What's gone right: Dylan Borrero has returned healthy from his torn ACL and Esmir Bajraktarevic has had a few nice moments, including his first MLS goal a couple weeks back. Aljaz Ivacic has been good since his acquisition in April, and Carles Gil is still a high-level attacking engine even if this year’s results don’t show it.

What hasn’t: They look lost any time they build from the back, so Gil has had to drop deeper and deeper to get on the ball, which obviously has negatively affected the attack. Giacomo Vrioni has been poor, as has Tomás Chancalay.

Their build-out struggles mean the group as a whole is unreliable on the ball, which means the fullbacks can’t get forward as effectively. The center backs have struggled. Noel Buck looked like a potential $10 million sale last year; this year he barely plays.

In terms of the advanced stuff, they are the worst team in FBRef’s MLS database (which goes back to the 2019 season) at -1.00 expected goals differential per 90. They are the second-worst team in ASA’s g+ database, ahead of the legendary 2013 Chivas USA side.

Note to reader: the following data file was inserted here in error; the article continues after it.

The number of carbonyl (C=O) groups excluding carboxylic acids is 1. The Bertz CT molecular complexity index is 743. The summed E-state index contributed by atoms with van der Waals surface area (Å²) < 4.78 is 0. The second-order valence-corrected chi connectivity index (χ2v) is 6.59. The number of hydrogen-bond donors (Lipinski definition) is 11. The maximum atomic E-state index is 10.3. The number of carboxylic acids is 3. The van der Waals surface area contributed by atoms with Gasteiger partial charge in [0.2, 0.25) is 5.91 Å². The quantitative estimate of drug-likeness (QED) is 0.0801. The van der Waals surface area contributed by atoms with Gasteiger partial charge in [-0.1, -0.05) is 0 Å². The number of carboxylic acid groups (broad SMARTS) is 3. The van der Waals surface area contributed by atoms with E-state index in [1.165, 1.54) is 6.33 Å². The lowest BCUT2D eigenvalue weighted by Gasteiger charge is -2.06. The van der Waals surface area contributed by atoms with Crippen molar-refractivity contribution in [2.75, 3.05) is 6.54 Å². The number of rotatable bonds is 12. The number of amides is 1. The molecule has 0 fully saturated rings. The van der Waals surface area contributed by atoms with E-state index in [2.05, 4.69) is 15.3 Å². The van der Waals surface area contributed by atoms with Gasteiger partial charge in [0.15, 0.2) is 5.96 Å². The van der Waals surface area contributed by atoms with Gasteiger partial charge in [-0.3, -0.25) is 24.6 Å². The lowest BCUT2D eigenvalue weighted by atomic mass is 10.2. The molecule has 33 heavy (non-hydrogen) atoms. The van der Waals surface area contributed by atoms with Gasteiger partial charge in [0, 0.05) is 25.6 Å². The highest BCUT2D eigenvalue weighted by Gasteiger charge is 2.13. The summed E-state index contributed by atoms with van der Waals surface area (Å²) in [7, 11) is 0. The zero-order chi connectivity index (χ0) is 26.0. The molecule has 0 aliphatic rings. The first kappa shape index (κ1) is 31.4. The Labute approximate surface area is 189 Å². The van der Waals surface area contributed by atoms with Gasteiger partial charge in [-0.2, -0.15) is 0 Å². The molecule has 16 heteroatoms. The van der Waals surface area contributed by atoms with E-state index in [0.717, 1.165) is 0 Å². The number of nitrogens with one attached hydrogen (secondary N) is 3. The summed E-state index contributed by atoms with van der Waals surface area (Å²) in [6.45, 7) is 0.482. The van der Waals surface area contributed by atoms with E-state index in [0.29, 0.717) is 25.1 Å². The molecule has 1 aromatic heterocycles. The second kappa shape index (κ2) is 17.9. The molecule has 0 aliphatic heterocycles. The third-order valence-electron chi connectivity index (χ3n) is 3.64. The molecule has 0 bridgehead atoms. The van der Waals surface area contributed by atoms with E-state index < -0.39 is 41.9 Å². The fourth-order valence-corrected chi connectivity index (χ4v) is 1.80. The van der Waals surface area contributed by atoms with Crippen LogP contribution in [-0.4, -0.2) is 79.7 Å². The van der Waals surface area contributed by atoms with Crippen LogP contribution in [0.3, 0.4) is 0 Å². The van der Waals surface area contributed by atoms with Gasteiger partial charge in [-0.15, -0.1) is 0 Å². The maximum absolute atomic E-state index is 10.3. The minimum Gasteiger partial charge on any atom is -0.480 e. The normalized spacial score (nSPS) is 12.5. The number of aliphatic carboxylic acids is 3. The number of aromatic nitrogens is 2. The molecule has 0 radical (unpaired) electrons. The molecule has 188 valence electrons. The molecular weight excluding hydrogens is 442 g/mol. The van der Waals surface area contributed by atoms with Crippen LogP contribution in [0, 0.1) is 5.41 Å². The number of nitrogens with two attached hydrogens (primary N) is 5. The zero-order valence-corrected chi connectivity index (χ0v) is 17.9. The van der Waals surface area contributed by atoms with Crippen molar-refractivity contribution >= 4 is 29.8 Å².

Grade: F. Never would’ve dreamed this group could’ve been this bad.

San Jose Earthquakes

What’s gone right: They had an aggressive offseason, adding starters and depth along the frontline and in defense. And then, right before the window closed, they made a club record signing of Argie No. 10 Hernán López, who has been very entertaining and mostly very good in his half-dozen games.

The attack has improved immensely, and they’ve already got five three-goal games to their name. They can be a fun watch.

What hasn’t: They can also be a ponderous watch, though that’s been less true since López’s arrival.

The real disaster, though, is what’s happened in goal. Daniel was the best shot-stopper in the league last year; this year he was a nightmare before an injury ended his season. Since then William Yarbrough has been even worse, as he rates in the third percentile among all ‘keepers in post-shot xG-GA.

The only thing that kept the Quakes in the playoff race last year was their goalkeeper. I’m not saying that goalkeeper is the only thing keeping them out of it – I think the backline’s been worse, and Carlos Gruezo hasn’t covered himself in glory at d-mid – but this team’s played much better ball than their Wooden Spoon track suggests.

I wouldn’t hate it if 19-year-old homegrown Emi Ochoa got his shot sooner than later!

Grade: D.